var reA = /\bmen\b/i;

will (only) match the "Men" in "Menü" there. Because `ü' is not considered
a word character per the Specification,

Hence I included the sentence "Also, the regular expression's idea of
a word boundary might be different to what you expect."
It was easy to overlook and provides no explanation as to what should be
expected instead.
>and so the empty word ε between "n"
and "ü" constitutes a word boundary matched by /\b/ (as e.g.

"Menü".match(/\bmen\b/i)

shows).

So for matching Unicode words in strings, you have to use

var reA = /(^|\s)cat(\s|$)/i;

That expression is commonly used for matching values in the HTML class
attribute where the separator is specified as being whitespace. It is
not sufficient for matching words in general where they may be
followed by punctuation marks such as commas, semi-colons, colons,
dashes, periods and so on.
Good point. However, a character class can take care of that. For example,
in Unicode text that uses only ASCII and Latin-1 punctuation:

var reA = /(^|[\s,;:.-])cat([\s,;:.-]|$)/i;

But whether a punctuation mark really delimits a word is a matter of
language, interpretation, and personal taste. For example, the HYPHEN-MINUS
character ("-") may have been used as hyphen in compounds.

An alternative would be to use the \w escape sequence to build your own
character class:

var reA = /(^|[^\wäöü])cat([^\wäöü]|$)/i;
PointedEars
--
Anyone who slaps a 'this page is best viewed with Browser X' label on
a Web page appears to be yearning for the bad old days, before the Web,
when you had very little chance of reading a document written on another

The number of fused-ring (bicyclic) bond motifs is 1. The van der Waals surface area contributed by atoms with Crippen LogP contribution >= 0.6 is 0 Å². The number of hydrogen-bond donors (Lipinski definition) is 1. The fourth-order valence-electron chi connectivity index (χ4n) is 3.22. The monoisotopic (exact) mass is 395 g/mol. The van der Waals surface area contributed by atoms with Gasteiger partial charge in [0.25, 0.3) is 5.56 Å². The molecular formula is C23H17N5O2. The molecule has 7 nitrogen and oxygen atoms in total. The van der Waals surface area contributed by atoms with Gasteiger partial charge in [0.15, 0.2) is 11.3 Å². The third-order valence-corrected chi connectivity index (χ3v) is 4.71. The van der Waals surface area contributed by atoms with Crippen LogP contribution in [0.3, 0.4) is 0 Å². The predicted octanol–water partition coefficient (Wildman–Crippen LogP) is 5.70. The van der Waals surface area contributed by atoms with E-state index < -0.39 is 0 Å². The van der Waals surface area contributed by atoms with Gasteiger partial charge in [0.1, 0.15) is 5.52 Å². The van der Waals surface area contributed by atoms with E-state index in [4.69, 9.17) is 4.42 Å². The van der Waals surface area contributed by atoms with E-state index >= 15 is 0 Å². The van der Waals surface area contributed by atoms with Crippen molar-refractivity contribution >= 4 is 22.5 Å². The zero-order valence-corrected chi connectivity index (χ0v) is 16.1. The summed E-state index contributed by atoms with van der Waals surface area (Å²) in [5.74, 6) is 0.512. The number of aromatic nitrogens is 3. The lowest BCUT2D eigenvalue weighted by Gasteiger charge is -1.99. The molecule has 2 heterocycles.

computer, another word processor, or another network. -- Tim Berners-Lee
Jun 27 '08 #4

P: n/a
In comp.lang.javascript message <6aa0c1c4-b785-4da1-9107-b681df097261@c5
8g2000hsc.googlegroups.com>, Wed, 25 Jun 2008 15:31:37,
ge********@gmail.com posted:
>In a setting where I can specify only a JS regular
expression, but not the JS code that will use it, I seek
a regexp component that matches a string of letters,
ignoring case. E.g, for "cat" I'd like the effect of

([Cc][Aa][Tt])

but without having to have many occurrences of [Xx].
If all else fails, read the manual. There are links in <URL:http://www.
merlyn.demon.co.uk/js-valid.htm>.
Note that the average intellectual level of those who post with @gmail
addresses is so low that readers may kill-file it /in toto/.

Secondly, what is an efficient regexp that matches a
string exactly when ALL words in a certain list occur in
the string. I'd like the effect of

(cat.*nip|nip.*cat)

except that there are N words rather than just the two
words "cat" and "nip". (I can assume that no word in the
list is a prefix of any other.) Naturally, I'm looking for
a regexp-solution that does not involve listing all
N factorial
many orderings.
I doubt whether one exists to do a direct match, at least if it is to be
compatible with any user agent that knows RegExps.

But one could use S2 = S1.replace(/cat|nip/gi, "") and see whether the
difference of the lengths matches the total of the strings, provided
that no string can occur more than once and matchable strings cannot
overlap.
--Jonathan LF King, Mathematics dept, Univ. of Florida
DSS.

--
(c) John Stockton, nr London, UK. ?@merlyn.demon.co.uk Turnpike v6.05 MIME.
Web <URL:http://www.merlyn.demon.co.uk/- FAQish topics, acronyms, & links.
Proper <= 4-line sig. separator as above, a line exactly "-- " (SonOfRFC1036)
Do not Mail News to me. Before a reply, quote with ">" or "" (SonOfRFC1036)
Jun 27 '08 #5

P: n/a
On Jun 26, 10:52 pm, Dr J R Stockton <j...@merlyn.demon.co.ukwrote:
[...]
Note that the average intellectual level of those who post with @gmail
addresses is so low that readers may kill-file it /in toto/.
Bad day? My Google Groups profile has a non-gmail address that is
easily discovered by those who care to do so.

<URL: http://www.prejudicenoway.com.au/activities/2156.html >
--
Rob
Jun 27 '08 #6

This discussion thread is closed

Replies have been disabled for this discussion.